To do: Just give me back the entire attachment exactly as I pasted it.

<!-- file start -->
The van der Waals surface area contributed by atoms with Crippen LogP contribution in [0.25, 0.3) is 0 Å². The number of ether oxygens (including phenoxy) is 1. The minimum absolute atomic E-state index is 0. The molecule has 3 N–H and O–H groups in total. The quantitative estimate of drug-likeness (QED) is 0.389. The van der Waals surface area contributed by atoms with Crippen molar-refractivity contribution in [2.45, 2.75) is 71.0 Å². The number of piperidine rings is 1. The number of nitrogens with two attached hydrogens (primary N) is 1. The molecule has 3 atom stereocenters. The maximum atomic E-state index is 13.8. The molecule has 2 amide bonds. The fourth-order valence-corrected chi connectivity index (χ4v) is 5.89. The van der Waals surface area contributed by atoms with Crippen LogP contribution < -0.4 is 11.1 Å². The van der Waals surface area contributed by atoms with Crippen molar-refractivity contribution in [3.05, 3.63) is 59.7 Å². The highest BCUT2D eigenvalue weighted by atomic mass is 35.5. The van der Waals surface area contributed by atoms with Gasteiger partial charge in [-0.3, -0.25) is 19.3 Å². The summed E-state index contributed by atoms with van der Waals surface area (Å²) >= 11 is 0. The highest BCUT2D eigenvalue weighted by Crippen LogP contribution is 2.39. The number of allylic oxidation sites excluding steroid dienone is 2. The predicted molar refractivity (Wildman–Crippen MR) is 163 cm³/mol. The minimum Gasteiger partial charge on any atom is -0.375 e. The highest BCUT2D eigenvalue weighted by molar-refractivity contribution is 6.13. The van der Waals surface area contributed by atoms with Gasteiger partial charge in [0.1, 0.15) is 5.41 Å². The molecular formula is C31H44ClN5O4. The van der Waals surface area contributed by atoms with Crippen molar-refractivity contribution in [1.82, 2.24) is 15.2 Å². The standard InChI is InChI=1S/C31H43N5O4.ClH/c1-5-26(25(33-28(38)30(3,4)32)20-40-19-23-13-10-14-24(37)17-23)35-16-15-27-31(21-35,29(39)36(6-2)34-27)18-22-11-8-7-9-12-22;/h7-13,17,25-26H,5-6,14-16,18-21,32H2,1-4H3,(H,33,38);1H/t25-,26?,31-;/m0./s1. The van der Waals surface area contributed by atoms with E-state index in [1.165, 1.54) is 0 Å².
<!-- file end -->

The van der Waals surface area contributed by atoms with Crippen LogP contribution in [0.25, 0.3) is 0 Å². The number of ether oxygens (including phenoxy) is 1. The minimum absolute atomic E-state index is 0. The molecule has 3 N–H and O–H groups in total. The quantitative estimate of drug-likeness (QED) is 0.389. The van der Waals surface area contributed by atoms with Crippen molar-refractivity contribution in [2.45, 2.75) is 71.0 Å². The number of piperidine rings is 1. The number of nitrogens with two attached hydrogens (primary N) is 1. The molecule has 3 atom stereocenters. The maximum atomic E-state index is 13.8. The molecule has 2 amide bonds. The fourth-order valence-corrected chi connectivity index (χ4v) is 5.89. The van der Waals surface area contributed by atoms with Crippen LogP contribution < -0.4 is 11.1 Å². The van der Waals surface area contributed by atoms with Crippen molar-refractivity contribution in [3.05, 3.63) is 59.7 Å². The highest BCUT2D eigenvalue weighted by atomic mass is 35.5. The van der Waals surface area contributed by atoms with Gasteiger partial charge in [-0.3, -0.25) is 19.3 Å². The summed E-state index contributed by atoms with van der Waals surface area (Å²) >= 11 is 0. The highest BCUT2D eigenvalue weighted by Crippen LogP contribution is 2.39. The number of allylic oxidation sites excluding steroid dienone is 2. The predicted molar refractivity (Wildman–Crippen MR) is 163 cm³/mol. The minimum Gasteiger partial charge on any atom is -0.375 e. The highest BCUT2D eigenvalue weighted by molar-refractivity contribution is 6.13. The van der Waals surface area contributed by atoms with Gasteiger partial charge in [0.1, 0.15) is 5.41 Å². The molecular formula is C31H44ClN5O4. The van der Waals surface area contributed by atoms with Crippen molar-refractivity contribution in [1.82, 2.24) is 15.2 Å². The standard InChI is InChI=1S/C31H43N5O4.ClH/c1-5-26(25(33-28(38)30(3,4)32)20-40-19-23-13-10-14-24(37)17-23)35-16-15-27-31(21-35,29(39)36(6-2)34-27)18-22-11-8-7-9-12-22;/h7-13,17,25-26H,5-6,14-16,18-21,32H2,1-4H3,(H,33,38);1H/t25-,26?,31-;/m0./s1. The van der Waals surface area contributed by atoms with E-state index in [1.165, 1.54) is 0 Å².